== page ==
The Role of the Noh Play Chikubushima: An Amalgamation of Shintoism and Buddhism

By Keiko Kimura.

Published by The International Journal of the Image

Format Price
Article: Print $US10.00
Article: Electronic $US5.00

From age-old Japan, people have thought gods and goddesses were omnipresent, especially in forests, mountains, and the sea. It was believed that these gods and goddesses were there to protect us. Though these gods and goddesses did not appear as figures, people worshiped them, and this kind of worship developed into the religion known as Shintoism. It is believed that in the 6th century in the Nara period, Buddhism was transferred to Japan from China via Korea. Since then, Buddhism has influenced Shintoism. The Japanese naturally accepted the interconnectedness of Buddhism and Shintoism. The reason is that Buddhism did not deny the original Japanese local gods and goddesses even though they had different characters to Buddha and his various divinities, and vice versa. The play Chikubushima was written by an unknown writer and first performed in the Muromachi period. In the play, Benzaiten (a Buddhist goddess, a water goddess) and Chikubushima Ryujin (a dragon god, a water god) vow that they offer salvation, and attempt to realize the wishes of the audience and reign over the country safely. Chikubushima Ryujin is identified with Benzaiten, i.e., as another aspect of Benzaiten. From ancient times, Ryujin was worshipped in many places in Japan as a god of Shintoism. We can find an equal amalgamation of Shintoism and Buddhism here.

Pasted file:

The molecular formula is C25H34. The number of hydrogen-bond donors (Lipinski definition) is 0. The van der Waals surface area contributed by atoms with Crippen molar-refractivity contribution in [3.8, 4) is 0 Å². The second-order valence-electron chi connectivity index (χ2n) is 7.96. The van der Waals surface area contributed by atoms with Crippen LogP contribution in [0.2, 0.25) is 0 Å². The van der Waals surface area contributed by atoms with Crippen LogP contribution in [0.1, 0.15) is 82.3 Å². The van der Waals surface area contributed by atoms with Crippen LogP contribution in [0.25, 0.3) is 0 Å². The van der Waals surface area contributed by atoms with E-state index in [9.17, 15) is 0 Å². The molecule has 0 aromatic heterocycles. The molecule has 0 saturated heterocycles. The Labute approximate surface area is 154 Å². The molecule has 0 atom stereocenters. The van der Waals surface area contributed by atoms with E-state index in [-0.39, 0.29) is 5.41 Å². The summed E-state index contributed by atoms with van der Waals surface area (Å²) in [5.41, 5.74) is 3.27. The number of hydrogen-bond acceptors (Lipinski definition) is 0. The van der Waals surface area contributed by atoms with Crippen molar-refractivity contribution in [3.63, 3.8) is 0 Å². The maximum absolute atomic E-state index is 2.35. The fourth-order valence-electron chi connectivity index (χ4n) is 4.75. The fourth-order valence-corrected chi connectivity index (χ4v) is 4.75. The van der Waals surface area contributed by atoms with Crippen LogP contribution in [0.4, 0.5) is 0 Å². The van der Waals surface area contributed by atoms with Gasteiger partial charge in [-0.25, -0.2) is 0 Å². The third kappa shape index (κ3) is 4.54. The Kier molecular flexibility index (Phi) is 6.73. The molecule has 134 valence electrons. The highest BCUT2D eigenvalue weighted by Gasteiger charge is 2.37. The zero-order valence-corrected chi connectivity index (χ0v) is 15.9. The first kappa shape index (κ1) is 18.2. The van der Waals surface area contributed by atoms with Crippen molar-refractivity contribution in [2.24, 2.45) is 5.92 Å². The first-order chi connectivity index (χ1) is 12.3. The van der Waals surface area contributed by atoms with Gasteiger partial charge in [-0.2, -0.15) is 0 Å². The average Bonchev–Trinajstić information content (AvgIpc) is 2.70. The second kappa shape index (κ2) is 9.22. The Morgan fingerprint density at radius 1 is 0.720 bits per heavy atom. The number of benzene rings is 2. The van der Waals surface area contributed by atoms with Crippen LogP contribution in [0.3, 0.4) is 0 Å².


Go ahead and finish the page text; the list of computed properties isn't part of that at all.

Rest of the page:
Keywords: Noh Theater, Shintoism, Buddhism, Japan

The International Journal of the Image, Volume 1, Issue 4, pp.11-18. Article: Print (Spiral Bound). Article: Electronic (PDF File; 1.710MB).

Dr. Keiko Kimura

Professor, English, Kobe Women’s University, Kyoto, Japan

Keiko Kimura teaches at Kobe Women’s University, Japan. She specializes in Comparative Literature and Noh Theater.